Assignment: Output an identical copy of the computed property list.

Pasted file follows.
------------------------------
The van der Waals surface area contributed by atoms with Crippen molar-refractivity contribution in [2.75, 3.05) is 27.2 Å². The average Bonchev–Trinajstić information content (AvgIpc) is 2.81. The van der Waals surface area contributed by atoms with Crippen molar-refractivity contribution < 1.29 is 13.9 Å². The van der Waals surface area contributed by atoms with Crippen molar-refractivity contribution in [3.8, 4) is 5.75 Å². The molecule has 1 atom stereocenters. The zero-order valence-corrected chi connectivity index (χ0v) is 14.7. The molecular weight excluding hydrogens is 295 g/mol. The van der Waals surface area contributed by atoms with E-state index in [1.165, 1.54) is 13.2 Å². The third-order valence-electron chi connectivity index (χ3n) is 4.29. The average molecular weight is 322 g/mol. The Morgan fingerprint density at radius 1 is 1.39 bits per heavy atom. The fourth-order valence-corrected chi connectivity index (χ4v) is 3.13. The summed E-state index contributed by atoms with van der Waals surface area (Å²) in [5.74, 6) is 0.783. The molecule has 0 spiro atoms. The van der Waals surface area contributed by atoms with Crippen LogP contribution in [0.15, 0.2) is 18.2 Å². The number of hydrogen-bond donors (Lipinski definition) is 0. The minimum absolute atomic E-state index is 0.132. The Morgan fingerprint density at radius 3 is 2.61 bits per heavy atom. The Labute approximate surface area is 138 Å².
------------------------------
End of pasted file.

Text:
The van der Waals surface area contributed by atoms with Crippen molar-refractivity contribution in [2.75, 3.05) is 27.2 Å². The average Bonchev–Trinajstić information content (AvgIpc) is 2.81. The van der Waals surface area contributed by atoms with Crippen molar-refractivity contribution < 1.29 is 13.9 Å². The van der Waals surface area contributed by atoms with Crippen molar-refractivity contribution in [3.8, 4) is 5.75 Å². The molecule has 1 atom stereocenters. The zero-order valence-corrected chi connectivity index (χ0v) is 14.7. The molecular weight excluding hydrogens is 295 g/mol. The van der Waals surface area contributed by atoms with E-state index in [1.165, 1.54) is 13.2 Å². The third-order valence-electron chi connectivity index (χ3n) is 4.29. The average molecular weight is 322 g/mol. The Morgan fingerprint density at radius 1 is 1.39 bits per heavy atom. The fourth-order valence-corrected chi connectivity index (χ4v) is 3.13. The summed E-state index contributed by atoms with van der Waals surface area (Å²) in [5.74, 6) is 0.783. The molecule has 0 spiro atoms. The van der Waals surface area contributed by atoms with Crippen LogP contribution in [0.15, 0.2) is 18.2 Å². The number of hydrogen-bond donors (Lipinski definition) is 0. The minimum absolute atomic E-state index is 0.132. The Morgan fingerprint density at radius 3 is 2.61 bits per heavy atom. The Labute approximate surface area is 138 Å².